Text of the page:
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Study examines mental health impact of campus gun-related incidents

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This article is part of the Mental Health Collaborative, a project completed by nine North Carolina college newsrooms to cover mental health issues in their communities. To read more stories about mental health, explore the interactive project developed specifically for this collaborative.


UNC junior Mary McKenzie said she rarely sits on the first floor of the Student Union. That’s where she was during the Sept. 13 lockdown after a person threatened an Alpine Bagel Cafe employee with a gun.

“When I see something out of the ordinary, my first thought always goes to, ‘Something's going on again,’” she said. “And then I'm waiting for an alarm or an alert.”

Joe Friedman, a clinical psychology graduate student, is researching the long-term effects on campus mental health from the two incidents of gun violence early in the fall semester. 

The ongoing research study will track the survey responses of students, faculty and staff throughout the academic year, following the shooting on Aug. 28 and the Sept. 13 lockdown.

Of the five scheduled surveys, the first was sent out six weeks after Aug. 28 and received 287 responses, Friedman said. Although the number of responses dropped in the following surveys, he said survey respondents were largely sourced through email listservs. The last survey will be sent out in March.

“The purpose of the study is for us to learn why certain people are having a more challenging time coping with stressful or traumatic events such as this, and also how we can better help people who have been most affected during this,” Friedman said

Friedman said the first survey found that one in five respondents reported clinically significant symptoms of post-traumatic stress. That number jumped to one in four among students. 

“We're seeing that students are reporting more severe symptoms than faculty and staff,” Friedman said. “And we're also seeing that individuals who identify as a racial or ethnic minority are reporting more severe post-traumatic stress symptoms on average.”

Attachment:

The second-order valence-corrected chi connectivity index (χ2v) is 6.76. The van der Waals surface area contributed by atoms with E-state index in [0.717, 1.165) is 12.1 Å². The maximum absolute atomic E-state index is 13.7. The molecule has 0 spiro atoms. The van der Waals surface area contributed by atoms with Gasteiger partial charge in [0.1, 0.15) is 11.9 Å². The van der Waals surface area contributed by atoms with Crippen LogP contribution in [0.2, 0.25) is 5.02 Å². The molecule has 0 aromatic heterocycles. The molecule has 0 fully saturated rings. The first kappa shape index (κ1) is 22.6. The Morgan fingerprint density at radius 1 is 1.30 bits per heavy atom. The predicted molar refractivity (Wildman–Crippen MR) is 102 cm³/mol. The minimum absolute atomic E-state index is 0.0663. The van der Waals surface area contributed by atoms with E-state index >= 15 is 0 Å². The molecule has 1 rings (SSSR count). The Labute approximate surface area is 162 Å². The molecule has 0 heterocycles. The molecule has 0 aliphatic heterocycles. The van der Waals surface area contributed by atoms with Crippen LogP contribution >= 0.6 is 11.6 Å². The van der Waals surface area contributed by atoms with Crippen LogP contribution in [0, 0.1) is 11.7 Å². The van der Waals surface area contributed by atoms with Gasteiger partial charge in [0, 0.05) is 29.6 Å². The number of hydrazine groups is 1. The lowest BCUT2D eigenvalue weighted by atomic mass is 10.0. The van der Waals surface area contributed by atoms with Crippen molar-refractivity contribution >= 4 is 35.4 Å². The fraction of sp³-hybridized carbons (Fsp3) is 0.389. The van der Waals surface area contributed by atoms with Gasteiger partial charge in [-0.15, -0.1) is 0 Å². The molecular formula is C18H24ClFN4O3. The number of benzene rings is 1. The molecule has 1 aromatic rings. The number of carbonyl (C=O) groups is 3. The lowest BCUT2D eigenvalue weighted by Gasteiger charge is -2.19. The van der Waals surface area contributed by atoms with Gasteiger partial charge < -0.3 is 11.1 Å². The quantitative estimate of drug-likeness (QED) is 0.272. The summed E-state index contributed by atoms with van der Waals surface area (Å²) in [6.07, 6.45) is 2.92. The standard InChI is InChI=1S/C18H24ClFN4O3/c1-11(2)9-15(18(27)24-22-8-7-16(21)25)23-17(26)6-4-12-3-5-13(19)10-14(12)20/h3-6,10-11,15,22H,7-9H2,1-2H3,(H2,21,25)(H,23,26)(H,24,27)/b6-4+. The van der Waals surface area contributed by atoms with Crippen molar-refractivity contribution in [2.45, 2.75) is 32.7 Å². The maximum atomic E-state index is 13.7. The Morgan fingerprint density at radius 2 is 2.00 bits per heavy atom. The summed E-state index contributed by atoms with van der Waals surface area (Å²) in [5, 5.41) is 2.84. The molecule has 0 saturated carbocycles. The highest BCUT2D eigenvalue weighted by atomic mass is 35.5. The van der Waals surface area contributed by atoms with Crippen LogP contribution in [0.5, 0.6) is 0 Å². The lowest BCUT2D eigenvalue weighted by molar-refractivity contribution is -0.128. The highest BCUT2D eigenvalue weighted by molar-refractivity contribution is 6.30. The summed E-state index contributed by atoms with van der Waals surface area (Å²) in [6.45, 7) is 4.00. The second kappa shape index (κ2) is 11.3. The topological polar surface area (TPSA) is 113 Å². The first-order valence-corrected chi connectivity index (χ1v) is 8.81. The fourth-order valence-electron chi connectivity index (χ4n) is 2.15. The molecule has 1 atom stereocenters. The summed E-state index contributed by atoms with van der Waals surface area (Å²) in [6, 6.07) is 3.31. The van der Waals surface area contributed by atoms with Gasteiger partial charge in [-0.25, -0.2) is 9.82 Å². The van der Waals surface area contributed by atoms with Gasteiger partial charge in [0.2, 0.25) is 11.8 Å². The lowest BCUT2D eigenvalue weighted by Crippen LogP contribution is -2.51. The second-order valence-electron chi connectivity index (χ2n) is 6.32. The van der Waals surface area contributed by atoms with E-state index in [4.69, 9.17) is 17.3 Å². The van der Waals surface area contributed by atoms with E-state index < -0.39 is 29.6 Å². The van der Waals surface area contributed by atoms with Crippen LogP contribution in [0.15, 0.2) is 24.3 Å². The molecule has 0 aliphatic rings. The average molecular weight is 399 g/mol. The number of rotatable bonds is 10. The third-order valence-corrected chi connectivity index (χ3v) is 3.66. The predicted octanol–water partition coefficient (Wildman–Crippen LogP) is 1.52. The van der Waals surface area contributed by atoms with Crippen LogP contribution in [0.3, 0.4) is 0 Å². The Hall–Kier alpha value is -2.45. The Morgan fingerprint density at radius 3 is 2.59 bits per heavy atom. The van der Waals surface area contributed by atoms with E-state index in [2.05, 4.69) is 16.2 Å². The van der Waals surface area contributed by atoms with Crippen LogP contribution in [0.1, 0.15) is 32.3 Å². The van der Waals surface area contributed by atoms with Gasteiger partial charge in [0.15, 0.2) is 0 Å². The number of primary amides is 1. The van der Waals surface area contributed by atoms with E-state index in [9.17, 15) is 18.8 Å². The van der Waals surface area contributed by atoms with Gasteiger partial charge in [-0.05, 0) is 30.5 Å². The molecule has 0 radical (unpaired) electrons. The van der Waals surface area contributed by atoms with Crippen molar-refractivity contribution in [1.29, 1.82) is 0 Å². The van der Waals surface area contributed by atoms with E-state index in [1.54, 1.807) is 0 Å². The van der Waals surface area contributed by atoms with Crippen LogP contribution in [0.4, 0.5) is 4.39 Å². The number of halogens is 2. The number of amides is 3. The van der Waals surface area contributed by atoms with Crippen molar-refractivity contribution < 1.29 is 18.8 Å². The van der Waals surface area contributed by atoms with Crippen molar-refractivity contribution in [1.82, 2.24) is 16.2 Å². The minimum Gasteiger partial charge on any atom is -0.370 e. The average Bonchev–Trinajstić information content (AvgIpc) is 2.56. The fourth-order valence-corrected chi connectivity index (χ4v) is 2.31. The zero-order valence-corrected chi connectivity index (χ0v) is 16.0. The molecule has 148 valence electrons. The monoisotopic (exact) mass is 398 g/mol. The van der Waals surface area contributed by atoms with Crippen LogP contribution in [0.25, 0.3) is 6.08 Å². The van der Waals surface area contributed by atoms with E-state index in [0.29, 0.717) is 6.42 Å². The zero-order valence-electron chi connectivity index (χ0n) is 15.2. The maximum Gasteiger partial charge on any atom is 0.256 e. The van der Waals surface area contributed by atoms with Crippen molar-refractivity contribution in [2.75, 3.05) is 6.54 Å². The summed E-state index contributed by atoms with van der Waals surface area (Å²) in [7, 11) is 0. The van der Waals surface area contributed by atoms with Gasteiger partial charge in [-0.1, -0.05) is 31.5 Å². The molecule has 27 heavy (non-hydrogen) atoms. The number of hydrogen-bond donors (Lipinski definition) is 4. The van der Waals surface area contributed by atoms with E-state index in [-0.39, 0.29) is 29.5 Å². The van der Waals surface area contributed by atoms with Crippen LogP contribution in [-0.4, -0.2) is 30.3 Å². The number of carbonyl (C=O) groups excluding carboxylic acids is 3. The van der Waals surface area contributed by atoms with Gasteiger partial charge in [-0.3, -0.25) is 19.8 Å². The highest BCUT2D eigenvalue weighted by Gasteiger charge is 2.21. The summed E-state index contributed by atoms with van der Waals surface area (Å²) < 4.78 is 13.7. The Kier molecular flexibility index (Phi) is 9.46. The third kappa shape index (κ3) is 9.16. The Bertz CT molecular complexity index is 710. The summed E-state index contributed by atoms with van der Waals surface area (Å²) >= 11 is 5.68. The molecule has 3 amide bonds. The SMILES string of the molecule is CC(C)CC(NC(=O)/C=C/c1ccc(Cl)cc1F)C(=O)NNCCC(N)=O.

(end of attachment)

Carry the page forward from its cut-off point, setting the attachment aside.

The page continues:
He also said the surveys showed a significantly higher level of post-traumatic stress symptoms among individuals who were close to Alpine and the Union during the second lockdown but did not show a significant difference based on proximity to Caudill Labs on Aug. 28. 

Friedman said there is potential for bias in the sample because people who felt more mental health repercussions from the events may have been more likely to elect to complete the survey. 

Jonathan Abramowitz, Friedman’s research mentor and director of clinical training in the psychology and neuroscience department, said when a group of people experiences a traumatic event, the majority tend to recover on their own, but there are always some individuals who continue to have difficulties. 

Abramowitz said anxiety presents in three ways: physically in the form of muscle tension and headaches, mentally through symptoms such as racing thoughts and difficulty concentrating and behaviorally through avoidance and taking extra precautions. He said post-traumatic stress is a subset of anxiety and can include additional symptoms such as an exaggerated startle response and loss of interest in activities. 

One undergraduate student who wished to remain anonymous said she struggled with increased anxiety after being in the Union during the second lockdown. She also said she had a difficult time prioritizing her mental health while completing classwork after the incidents. 

“As soon as we were back, we still had the same amount of material to cover but you had less time to cover it,” she said. “That has always been the question — were those mental health days really worth it?”

Friedman said two-thirds of the sample reported not seeking any kind of support or psychological services in response to what happened.

“From Aug. 29-Sept. 1, 2023, CAPS provided walk-in services to 192 students,” UNC Media Relations said in an email statement. “During that same time frame in 2022, CAPS provided walk-in services to 87 students.”

Media Relations said they were unable to attribute a reason to the visits.

Although memories of the incidents last fall no longer impact her every day, McKenzie said there are still one or two times a week when something out of place, like someone yelling or running, makes her feel tense. 

Friedman said the research is a reminder that it is very common to still be affected by a traumatic event, even months later. He said he encourages people to seek support from friends and family, as well as trained mental health professionals. 

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“If you are struggling with this, just realize that you're not alone,” Friedman said. “Even though the lockdown happened in the past, your current emotions about it are real and valid and not something you should feel ashamed about.”

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